Circles in stone part 1. The Cumbrian Sculpture Valley at High Head

High Head Sculpture Valley

High Head Sculpture Valley, much to discover

We have recently learned that though the Stone Circle will still be accessible after December 21st, you should endeavour to make your visit before December 21st because the visitors’ centre and cafe will be closed after that. Call 016974 73552 to place your reservations for Christmas dinner.

High Head Sundial by Brian Cowper

The Sculptor’s Hands, High Head Sundial by Brian Cowper

sundialWe found High Head Sculpture Valley to be a delightful sun trap with a distinctly wild feel to it. Ive beck runs through it, feeding the wetland section and providing home to Otters, Water rats, Kingfishers and other wildlife, the sculptures are situated amongst the abundant foliage, and open spaces linked by paths, bull-rushes, willows and other trees in a pleasant naturalistic integration.  If you came upon the haunting vision of a faun with Pan-pipes beside the island stilt-house, it wouldn’t seem entirely out of place. Sculptural works by Jonathan Stamper abound, be sure to bring your camera, denizens of this Eden include a glass snake and brilliant giant butterfly.

Certainly, if you enjoy sculpture, particularly of the outdoor variety, then consider making a visit to High Head, for there is much to see here for visitors of all ages, there’s a children’s narrative in sculpture and good play area for children with a charming hollow tree and swing set, so it is family friendly. It is worth taking time over the exploration. After exploring the sculptures you can then refresh yourselves with good farmhouse cooking and browse the artwork within. That is what we did.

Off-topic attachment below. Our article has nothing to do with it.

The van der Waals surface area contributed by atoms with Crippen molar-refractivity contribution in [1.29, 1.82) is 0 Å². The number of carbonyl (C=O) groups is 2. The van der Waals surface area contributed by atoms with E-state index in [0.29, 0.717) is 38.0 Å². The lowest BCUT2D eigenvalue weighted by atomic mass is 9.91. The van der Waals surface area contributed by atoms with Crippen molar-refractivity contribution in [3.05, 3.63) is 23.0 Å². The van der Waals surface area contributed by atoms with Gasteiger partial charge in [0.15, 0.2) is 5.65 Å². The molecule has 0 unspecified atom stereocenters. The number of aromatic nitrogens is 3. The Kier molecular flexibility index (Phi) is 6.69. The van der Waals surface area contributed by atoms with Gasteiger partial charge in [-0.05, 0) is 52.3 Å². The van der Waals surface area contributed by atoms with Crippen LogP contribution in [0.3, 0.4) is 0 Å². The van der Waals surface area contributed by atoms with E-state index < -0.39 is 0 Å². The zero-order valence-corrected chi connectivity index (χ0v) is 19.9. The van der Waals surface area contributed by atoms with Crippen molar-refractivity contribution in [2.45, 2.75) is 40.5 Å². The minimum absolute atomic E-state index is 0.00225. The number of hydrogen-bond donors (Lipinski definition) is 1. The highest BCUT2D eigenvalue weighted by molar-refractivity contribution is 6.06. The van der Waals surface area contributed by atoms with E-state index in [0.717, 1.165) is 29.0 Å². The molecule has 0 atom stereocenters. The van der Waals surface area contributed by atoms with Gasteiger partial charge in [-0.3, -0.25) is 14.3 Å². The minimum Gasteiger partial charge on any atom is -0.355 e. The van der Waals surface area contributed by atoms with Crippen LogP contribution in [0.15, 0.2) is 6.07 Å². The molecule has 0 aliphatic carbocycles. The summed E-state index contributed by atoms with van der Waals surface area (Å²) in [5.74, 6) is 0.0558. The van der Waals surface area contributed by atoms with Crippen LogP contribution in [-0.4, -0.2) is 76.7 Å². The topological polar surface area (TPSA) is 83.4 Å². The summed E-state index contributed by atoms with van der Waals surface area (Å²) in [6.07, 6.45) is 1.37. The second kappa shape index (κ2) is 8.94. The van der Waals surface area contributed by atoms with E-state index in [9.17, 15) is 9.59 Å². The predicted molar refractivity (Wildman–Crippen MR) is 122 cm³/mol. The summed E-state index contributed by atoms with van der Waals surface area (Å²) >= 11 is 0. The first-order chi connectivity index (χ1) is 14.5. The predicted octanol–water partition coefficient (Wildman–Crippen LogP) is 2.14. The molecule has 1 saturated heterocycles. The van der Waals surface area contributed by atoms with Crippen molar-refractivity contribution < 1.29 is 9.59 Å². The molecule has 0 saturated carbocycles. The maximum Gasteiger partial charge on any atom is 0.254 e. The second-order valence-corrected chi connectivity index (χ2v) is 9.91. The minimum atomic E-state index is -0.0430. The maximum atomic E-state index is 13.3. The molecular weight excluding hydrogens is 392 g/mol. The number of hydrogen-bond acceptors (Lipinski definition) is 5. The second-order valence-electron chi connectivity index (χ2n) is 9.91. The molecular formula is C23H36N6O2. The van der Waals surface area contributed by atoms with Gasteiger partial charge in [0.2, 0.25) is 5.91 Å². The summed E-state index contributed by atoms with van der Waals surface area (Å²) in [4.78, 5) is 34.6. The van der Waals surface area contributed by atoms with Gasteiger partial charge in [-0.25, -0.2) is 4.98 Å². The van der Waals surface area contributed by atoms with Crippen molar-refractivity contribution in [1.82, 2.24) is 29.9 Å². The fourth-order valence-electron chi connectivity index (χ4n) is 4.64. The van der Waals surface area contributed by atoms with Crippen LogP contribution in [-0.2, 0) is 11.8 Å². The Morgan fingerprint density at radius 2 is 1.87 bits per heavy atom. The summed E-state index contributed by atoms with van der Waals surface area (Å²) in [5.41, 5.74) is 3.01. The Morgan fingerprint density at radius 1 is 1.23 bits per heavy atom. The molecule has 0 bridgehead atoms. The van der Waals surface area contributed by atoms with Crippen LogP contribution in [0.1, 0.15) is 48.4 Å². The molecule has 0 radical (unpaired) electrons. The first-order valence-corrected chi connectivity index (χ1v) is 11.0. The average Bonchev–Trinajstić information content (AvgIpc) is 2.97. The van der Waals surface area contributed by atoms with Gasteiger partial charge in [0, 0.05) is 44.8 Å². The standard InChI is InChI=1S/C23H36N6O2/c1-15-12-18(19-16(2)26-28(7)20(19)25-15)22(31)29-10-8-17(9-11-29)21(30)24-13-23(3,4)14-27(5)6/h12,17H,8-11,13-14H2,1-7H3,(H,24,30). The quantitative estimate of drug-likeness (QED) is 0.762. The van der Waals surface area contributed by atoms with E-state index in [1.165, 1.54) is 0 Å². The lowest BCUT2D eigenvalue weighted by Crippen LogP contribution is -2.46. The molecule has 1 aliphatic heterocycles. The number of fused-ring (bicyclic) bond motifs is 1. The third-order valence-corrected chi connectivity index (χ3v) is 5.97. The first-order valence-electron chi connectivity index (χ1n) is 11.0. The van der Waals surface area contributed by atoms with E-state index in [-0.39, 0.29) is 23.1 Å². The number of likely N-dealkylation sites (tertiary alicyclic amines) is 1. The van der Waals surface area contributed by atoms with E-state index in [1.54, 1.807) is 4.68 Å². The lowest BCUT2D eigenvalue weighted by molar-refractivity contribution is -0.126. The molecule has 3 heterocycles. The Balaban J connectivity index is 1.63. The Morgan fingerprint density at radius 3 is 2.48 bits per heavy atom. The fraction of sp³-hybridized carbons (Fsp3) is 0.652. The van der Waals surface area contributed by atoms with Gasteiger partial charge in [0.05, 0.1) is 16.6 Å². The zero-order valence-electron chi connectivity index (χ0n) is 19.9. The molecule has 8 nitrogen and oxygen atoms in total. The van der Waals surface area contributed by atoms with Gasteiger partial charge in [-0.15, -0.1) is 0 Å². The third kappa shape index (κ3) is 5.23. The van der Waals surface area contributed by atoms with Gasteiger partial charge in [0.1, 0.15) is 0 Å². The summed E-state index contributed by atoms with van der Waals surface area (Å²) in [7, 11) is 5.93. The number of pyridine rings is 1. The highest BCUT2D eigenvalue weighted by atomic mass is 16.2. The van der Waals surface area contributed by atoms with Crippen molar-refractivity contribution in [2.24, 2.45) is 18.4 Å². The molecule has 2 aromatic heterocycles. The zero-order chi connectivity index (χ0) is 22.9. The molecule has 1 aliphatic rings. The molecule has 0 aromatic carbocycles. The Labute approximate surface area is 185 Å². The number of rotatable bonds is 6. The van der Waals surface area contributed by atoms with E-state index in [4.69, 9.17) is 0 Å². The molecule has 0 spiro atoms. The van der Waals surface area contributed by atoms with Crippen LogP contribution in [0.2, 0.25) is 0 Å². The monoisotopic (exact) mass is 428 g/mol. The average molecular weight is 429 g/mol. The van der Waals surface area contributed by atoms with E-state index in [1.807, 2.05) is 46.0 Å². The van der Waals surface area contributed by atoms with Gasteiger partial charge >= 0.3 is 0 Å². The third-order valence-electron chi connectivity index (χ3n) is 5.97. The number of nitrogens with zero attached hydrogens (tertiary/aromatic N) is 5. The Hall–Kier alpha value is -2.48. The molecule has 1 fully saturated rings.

The first sculpture greets you at the entrance and just beside the parking lot there are more, they feed down past the visitor centre with its gallery,  cafe and Spa and into the wooded valley and beyond, after a short walk through pasture to the crest of a hill a handsome stone circle emerges within a grove of native deciduous trees. There is a sense of surprise and discovery about your encounters with these artworks, one moment you aren’t aware of them, the next, they are in your world and you in theirs.

Stunning iron butterfly sculpture at High Head Sculpture Valley

Here’s a glorious iron butterfly. In the garden of Eden, baby …

I came to hear of High Head while researching prehistoric sites in Cumbria for an ANA Wingspan in-flight magazine article. In the course of visiting some of Cumbria’s amazingly rich prehistoric heritage it struck me as clearly impossible to ask the Neolithic and Bronze Age sculptors why they were erecting stone circles where they did and what moved them to do it, so I was very keen to talk with the contemporary  Prehistoric Artist, Brian Cowper about Cumbria’s Stone Circles. He is in a better position than most to help us understand stone circle constructions because he has made a thorough study of them both here and abroad, and has been commissioned to design and build circles for both the public and private sectors.

Brian loves neolithic sites and they inspire much of his work, which is very good. Formerly a lecturer in sculpture at University College Of  St Martin, Lancaster, Brian has a thorough grounding in shaping his medium, stone.

Axe sculpture by Brian Cowper

Axe sculpture by Brian Cowper

His Sun dial for High Head is sculpted of polished limestone and is the result of meticulous calculations and set up with strict observance to ensure that the sun shines through in just the right place at one specific time of two days, noon on the equinoxes.  But don’t wait until then to visit, because the interaction of these sculptures with their seasonal surroundings is worth seeing.

Brian has  designed and erected a stone circle for the owners at High Head and was kind enough to show us this work and to lend us some good reading material to help my wife and I better understand Cumbria’s prehistoric art and architecture.

The High Head Circle like many Cumbrian Stone Circles: Long Meg and her daughters, Knipe Scar, Iron Hill and Castlerigg    are aligned to the mighty saddlebacked fell, Blencathra.

The High Head Circle like many Cumbrian Stone Circles: Long Meg and her daughters, Knipe Scar, Iron Hill and Castlerigg are aligned to the mighty saddlebacked fell, Blencathra.